First, we must better understand what NSLP is. The NSLP is regulated by federal law and provides low-cost or free lunches to 29.7 million children daily at a cost of $13.8 billion. Free lunches are available to children in households with incomes at or below 130 percent of poverty and reduced-price lunches are available to children in households with incomes between 130 and 185 percent of poverty. More information on NSLP can be found at Lunches must meet ⅓ of the DRI, however are not nutritionally adequate. The chart below shows the minimum requirements for calories, protein, fat, calcium, iron vitamin A and C (Institute of Medicine, nd.). Saturated fat is not required. It is important to note that these requirements are for the complete meal, however students have the flexibility to pick and choose the components they would like. Therefore, it can not be implied that all students are receiving adequate nutrition. If these students are going to
have the independence to make their own food choices, then it is incumbent upon the school to provide the tools for children to make smart choices. Without that, school meals will promote a false sense of healthy eating and poor eating habits will prevail.
Adolescents participating in NSLP are provided with a meal that meets the DRI requirements, and as such, qualifies as a complete meal in the eyes of the government. Kids are probably psyched to eat french fries (vegetable), chicken nuggets (protein) and sugary fruit juice (fruit). Tasty? Maybe. Healthy? Definitely not. While this meal may meet the standards of a DRI prepared meal, it is high in fat, starch, and sugar. As a registered dietitian, I have worked in a high school and have seen this firsthand. Schools must comply with NSLP guidelines, and this meal dynamic works. While following the strict interpretation of a nutrition label, micronutrients may be met in the acceptable quantities. However from a registered dietitians perspective, this is proving an unhealthy lifestyle and instilling the belief to the children that fries, juice and chicken nuggets represent a complete and healthy meal. Why do school lunches fail to meet the gold standard of nutrition?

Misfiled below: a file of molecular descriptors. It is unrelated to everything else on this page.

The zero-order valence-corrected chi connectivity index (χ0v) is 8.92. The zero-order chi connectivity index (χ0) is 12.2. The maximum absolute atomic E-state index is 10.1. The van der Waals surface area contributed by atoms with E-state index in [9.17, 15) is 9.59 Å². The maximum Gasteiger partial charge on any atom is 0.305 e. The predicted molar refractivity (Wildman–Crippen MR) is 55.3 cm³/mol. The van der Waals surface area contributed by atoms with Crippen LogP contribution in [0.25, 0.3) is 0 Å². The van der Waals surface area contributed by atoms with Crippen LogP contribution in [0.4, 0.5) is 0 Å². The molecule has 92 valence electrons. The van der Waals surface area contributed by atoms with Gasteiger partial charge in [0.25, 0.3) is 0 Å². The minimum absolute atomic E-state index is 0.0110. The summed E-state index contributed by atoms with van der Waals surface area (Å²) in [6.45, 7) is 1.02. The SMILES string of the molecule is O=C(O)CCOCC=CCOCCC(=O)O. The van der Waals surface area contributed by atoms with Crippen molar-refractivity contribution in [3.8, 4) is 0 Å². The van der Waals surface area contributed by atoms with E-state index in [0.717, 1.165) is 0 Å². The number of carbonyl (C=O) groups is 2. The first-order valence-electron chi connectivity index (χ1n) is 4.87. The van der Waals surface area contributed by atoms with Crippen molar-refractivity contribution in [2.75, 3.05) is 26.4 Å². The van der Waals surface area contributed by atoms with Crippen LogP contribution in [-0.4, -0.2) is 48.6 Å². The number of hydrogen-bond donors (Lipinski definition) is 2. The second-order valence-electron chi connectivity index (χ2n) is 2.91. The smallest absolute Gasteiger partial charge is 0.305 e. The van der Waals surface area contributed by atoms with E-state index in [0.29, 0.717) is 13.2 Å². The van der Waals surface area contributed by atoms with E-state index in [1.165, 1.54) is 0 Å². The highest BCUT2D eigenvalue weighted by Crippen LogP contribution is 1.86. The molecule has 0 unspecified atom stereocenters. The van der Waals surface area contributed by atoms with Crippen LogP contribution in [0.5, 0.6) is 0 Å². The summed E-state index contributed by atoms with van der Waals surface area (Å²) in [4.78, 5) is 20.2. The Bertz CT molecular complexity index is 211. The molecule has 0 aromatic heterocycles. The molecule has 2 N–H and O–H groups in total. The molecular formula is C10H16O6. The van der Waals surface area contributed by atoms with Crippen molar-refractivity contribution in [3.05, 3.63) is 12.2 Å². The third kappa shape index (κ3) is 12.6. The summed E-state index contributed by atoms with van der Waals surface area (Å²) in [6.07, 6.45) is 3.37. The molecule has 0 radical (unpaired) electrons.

What Can be Done?